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On Wednesday, September 25, 2013, Newton County School System (NCSS) students will join students in more than 40 countries across the world in celebrating the fourteenth annual “World School Milk Day.” This day was established by the Food and Agriculture Organization of the United Nations and is also promoted by the Southeast United Dairy Industry Association (SUDIA) to recognize the nutritional benefits of drinking milk and consuming other dairy products for school-age children.

During the last week of September, signage will be posted on serving lines in the cafeteria highlighting dairy containing foods on the breakfast and lunch menus, the nutritional benefits of dairy, and the recommended number of cups (or servings) of dairy per day for children. In addition, posters and other decorations will be displayed in cafeterias, “World School Milk Day” pencils or stickers will be given out to students as they come through the lunch line on Wednesday, and dairy lesson plans from SUDIA will be available for teachers to use in their classrooms. 

                Milk is a beverage worth celebrating as it is a good source of nine important vitamins and minerals.  One 8-ounce glass of milk contains 8 grams of protein, a nutrient needed for numerous functions in the body including muscle repair, immune system functioning, and hormone building. A glass of milk also contains 11% of the Daily Value of potassium, a mineral needed to maintain fluid balance in the body, which may also help lower blood pressure.  Calcium and vitamin D, two of the more commonly recognized nutrients in milk, are essential for the development and maintenance of strong bones, which is critically important for children and adolescents as the majority of bone growth is occurring during these years.  According to the United States Department of Agriculture (USDA), Americans should aim to choose fat-free and low-fat milk and dairy products, which provide similar amounts of vitamins and minerals, such as calcium, with less fat, saturated fat, and calories than whole or 2% milk.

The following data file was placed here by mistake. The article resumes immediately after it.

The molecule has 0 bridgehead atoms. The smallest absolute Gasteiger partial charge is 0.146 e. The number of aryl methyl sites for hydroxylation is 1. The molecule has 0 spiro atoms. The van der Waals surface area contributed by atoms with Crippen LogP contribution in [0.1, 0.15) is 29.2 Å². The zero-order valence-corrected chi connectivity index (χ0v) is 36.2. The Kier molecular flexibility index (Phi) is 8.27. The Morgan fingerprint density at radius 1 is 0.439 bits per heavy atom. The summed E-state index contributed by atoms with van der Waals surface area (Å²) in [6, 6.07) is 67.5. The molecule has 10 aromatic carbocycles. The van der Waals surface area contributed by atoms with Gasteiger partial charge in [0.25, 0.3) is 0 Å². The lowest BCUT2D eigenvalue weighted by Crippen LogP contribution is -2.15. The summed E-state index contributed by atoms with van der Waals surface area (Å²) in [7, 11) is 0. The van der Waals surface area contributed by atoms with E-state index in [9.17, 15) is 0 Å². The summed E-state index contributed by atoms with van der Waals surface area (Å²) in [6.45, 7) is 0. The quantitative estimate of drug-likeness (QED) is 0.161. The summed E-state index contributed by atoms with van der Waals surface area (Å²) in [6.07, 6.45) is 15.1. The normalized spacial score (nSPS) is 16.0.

The USDA recommends that children ages four to eight years consume 2 ½ cups (or servings) of milk or dairy equivalents per day; children and adolescents ages nine years and older should aim for 3 cups (or servings) of dairy per day.  A serving of milk or yogurt is an 8- ounce cup; however, serving sizes for other dairy foods such as cheese, pudding, and ice cream vary according to the amount which is considered nutritionally equivalent to a cup of milk.  A serving of hard cheese, such as cheddar or Swiss, is 1 ½ ounces, or two slices, and a serving of processed cheese is 2 ounces. For more information visit “What Counts as a Cup in the Dairy Group” at http://www.choosemyplate.gov/food-groups/dairy-counts.html.  

For individuals with lactose intolerance, a lactose-free milk or calcium-fortified soymilk can provide an alternative source of calcium.  Calcium is also found in non-dairy foods such as dark green leafy vegetables, beans, almonds, tortillas, tofu, canned sardines, and fortified orange juice; however, the calcium may not be as easily absorbable from some of these foods as from dairy foods.  Some individuals with lactose intolerance may be able to consume dairy foods in small amounts.

                For ideas on how to add more dairy to your diet, download the USDA’s 10 Tips Education Series Handout – “Got Your Dairy Today?” at: http://www.choosemyplate.gov/food-groups/downloads/TenTips/DGTipsheet5GotYourDairyToday.pdf

 

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References are available upon request. Please contact Brittany Bingeman, School Nutrition Program Wellness Coordinator for more information at bingeman.brittany@newton.k12.ga.us.